November 25, 2023

Organic comfrey uses, effects and benefits for the skin

Organic comfrey uses, effects and benefits for the skin

Organic comfrey uses, effects and benefits for the skin

Common comfrey is recognised as a medicinal herb. Comfrey leaves as well at its deep roots system has been recognised in folk medicine use for thousands of years. Its regenerative and wound healing properties, supporting cell proliferation, has been in extensive topical use of comfrey. This blog does not consider the oral use of comfrey.

What are the growing conditions for comfrey?

It is a perennial plant presenting hairy leaves, purple flowers, preferring a full sun position in fertile soils. New plant propagation is done through root cuttings or any root fragments with the first year of planting being the establishment of the plant, benefiting greatly from moist soil position.  The following year, in early summer, new growth of basal leaves is seen.  It is known that any root pieces produce a new plant during the growing season being summer. Fruit trees benefit from comfrey plants growing around their base as young leaves eventually decompose.  Many gardeners add the leaves to the compost heap, supporting the composting process. 


What are the use of comfrey for the skin?

Some of the possible uses include various comfrey products used a topical preparations such as:

Fresh leaves harvested and transformed into infused oil 

Comfrey extract from comfrey leaf

External use of poultices of its leaves on unbroken skin

Overall, it’s a resourceful saviour in the home and garden such as in compost piles, not only for its support to other plants, but for its soothing effects on immediate and persisting skin, muscle and ligament concerns.


Recent scientific research about comfrey

Scientific studies continue to indicate its widespread use on a range of chronic and short-term skin issues in topical application. Although there has been a limited number of clinical trials, recently a systematic review of studies on the external benefits of comfrey indicated an improvement in ailments such as back pain, wounds, abrasions and ligament distortion [1]. More specifically, both infusions and extracts of various parts of the comfrey plant have shown to have profound benefits to blunt trauma and sport-related injuries, even against placebo study groups, this is including a double-blind study  [2][3].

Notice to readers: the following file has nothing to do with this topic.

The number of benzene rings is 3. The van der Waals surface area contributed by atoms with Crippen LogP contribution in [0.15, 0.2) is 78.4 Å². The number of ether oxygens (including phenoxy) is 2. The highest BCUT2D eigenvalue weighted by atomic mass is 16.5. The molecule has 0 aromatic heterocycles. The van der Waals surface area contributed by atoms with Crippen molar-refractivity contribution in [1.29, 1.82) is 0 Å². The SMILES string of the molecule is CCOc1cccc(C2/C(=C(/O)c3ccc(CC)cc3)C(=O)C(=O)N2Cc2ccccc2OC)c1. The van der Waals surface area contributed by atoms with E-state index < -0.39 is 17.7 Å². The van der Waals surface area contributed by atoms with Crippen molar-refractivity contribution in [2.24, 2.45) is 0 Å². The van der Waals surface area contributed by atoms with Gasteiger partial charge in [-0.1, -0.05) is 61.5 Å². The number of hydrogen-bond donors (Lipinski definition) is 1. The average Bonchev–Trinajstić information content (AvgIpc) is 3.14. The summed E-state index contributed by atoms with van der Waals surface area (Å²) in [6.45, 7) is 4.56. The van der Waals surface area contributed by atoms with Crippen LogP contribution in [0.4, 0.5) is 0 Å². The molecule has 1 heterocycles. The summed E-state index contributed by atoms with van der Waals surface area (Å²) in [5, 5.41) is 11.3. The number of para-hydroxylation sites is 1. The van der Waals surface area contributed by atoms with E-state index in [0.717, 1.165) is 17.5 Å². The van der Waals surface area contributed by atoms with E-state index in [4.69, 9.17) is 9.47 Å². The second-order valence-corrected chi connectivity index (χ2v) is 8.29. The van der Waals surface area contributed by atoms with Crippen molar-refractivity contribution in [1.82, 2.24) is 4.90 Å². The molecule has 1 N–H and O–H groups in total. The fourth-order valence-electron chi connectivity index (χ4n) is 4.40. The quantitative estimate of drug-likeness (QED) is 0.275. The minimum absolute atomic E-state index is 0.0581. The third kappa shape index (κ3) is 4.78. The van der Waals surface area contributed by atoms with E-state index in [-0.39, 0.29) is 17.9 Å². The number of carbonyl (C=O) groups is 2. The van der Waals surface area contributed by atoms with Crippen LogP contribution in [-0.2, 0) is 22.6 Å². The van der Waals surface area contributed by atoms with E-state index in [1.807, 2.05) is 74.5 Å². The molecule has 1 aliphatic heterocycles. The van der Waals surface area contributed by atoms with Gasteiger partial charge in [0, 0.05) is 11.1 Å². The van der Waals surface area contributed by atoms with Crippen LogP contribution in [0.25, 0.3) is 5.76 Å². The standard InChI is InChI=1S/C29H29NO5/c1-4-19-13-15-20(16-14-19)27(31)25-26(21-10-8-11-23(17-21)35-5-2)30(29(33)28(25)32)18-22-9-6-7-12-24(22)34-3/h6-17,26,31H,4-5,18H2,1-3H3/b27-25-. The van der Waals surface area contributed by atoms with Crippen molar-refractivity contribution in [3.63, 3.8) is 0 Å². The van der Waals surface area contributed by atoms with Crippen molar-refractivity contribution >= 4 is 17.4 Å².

The beauty of fore mostly turning to herbs such as comfrey is that it will less likely cause adverse side-effects, particularly when applied topically and remaining aware of how it feels. This act not only requires you to maintain more bodily consciousness to assess how your skin is responding, but its chemical compounds are softer, allowing for extended use and with this, more profound healing.


Skincare products with comfrey

The Herbal Gardener’s Calendula and Comfrey ointment contains both infused certified organic (Australian Demeter Biodynamic) calendula and comfrey oil. Ointments are defined as a semi-solid formula, with a higher content of beeswax. This is beneficial as it sits longer on the skin for optimal absorption.

An infusion of comfrey allows the oil to extract the key chemical compounds without the solvent being too strong. This lower potency allows you to use it everywhere on the body. With the antibacterial and anti-inflammatory properties of calendula, the ointment provides complete restoration of the skin.

Our calendula and comfrey ointment is in our online store here.

You may also like this blog about the use of the calendula and comfrey ointment for people undergoing radiation therapy.



[1] A critical scoping review of external uses of comfrey (Symphytum spp.) - ScienceDirect

[2] Effect of a blend of comfrey root extract (Symphytum officinale L.) and tannic acid creams in the treatment of osteoarthritis of the knee: randomized, placebo-controlled, double-blind, multiclinical trials - ScienceDirect

[3] Tolerability and effectiveness of an antitrauma cream with comfrey herb extract in pediatric use with application on intact and on broken skin - ScienceDirect